CAPE TOWN, OCTOBER 17, 2017(CISA) – The Southern African Catholic Bishops’ Conference (SACBC) has called for the formation of an anti- corruption court to fast track hearing of corrupt cases in the country.
This reaction came amid the Supreme Court of Appeal of South Africa ruling that upheld the High Court decision to reinstate 783 accounts of corruption against President Jacob Zuma, reported Catholic News Agency.
“We urge constitutional experts and the Law Reform Commission to guide the Nation on the feasibility of establishing an anti-corruption court,” they said.
Led by the Chairman of the Conference’s Justice and Peace Commission Bishop Abel Gabuza of Kimberly, the bishops decried the long-standing corruption case against the President.
The prelates further expressed concern that an extended case would affect the public’s confidence in the presidential office and “its ability to fight corruption at all levels of government.”
“When allegations of corruption hang over the head of a sitting president for this long‚ something gives way. In our case‚ the moral fibre of our nation has suffered massive damage as a result of people losing confidence in the office of the president,” Bishop Gabuza said.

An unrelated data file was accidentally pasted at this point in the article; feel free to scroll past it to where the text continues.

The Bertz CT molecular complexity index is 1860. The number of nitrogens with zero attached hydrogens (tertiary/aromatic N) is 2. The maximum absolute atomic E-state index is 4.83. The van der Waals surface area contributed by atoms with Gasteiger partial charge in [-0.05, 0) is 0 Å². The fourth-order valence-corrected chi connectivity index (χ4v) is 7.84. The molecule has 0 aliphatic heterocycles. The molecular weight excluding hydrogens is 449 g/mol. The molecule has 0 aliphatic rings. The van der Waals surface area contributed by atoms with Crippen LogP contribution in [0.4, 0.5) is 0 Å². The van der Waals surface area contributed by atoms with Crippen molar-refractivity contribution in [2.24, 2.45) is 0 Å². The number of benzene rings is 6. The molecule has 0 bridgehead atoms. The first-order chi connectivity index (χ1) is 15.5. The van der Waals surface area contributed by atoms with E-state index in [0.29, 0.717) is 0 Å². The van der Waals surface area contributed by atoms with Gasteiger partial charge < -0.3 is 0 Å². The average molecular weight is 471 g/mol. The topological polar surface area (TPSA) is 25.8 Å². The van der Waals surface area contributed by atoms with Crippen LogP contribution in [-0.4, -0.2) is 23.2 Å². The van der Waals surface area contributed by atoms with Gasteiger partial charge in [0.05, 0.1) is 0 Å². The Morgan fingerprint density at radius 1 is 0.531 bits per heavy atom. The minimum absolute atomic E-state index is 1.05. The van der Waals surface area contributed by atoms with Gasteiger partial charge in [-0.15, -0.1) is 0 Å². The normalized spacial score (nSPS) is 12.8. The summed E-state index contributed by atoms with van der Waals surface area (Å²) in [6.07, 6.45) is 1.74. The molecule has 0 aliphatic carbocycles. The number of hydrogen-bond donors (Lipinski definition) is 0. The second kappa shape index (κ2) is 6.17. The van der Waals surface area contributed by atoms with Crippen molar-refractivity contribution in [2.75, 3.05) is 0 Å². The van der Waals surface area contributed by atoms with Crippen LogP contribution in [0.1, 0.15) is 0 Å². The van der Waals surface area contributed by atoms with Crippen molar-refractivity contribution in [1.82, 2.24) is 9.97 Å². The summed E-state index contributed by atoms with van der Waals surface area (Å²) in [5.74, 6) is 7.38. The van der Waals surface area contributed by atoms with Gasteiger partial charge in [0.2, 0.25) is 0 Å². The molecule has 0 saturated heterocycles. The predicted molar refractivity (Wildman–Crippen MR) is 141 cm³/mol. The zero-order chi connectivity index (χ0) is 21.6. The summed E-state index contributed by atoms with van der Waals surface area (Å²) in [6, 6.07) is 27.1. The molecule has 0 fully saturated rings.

President Zuma and the National Prosecuting Authority had filed an appeal against the High Court ruling that seek to terminate the corruption case against the president. The National Prosecutor Mokotedi Mphse had dropped the charges arguing that the timing of the case in 2007 was to stop Zuma from contesting for presidency.
The President is accused of having a hand in an arms deal of worth 2 billion dollars. This deal led to the prosecution of his financial advisor, Schabir Shaik on corruption and fraud charges in 2005.
The court battles on the spygate and the corresponding corruption allegations against the President have been ongoing for more than eight years. If the National Prosecuting Authority decides to reinstate corruption charges against him, the matter is likely to take another four years.
The Bishops criticised the President for dragging the country in the war against corruption and further challenged future presidential candidates to push for a specialised anti-corruption system.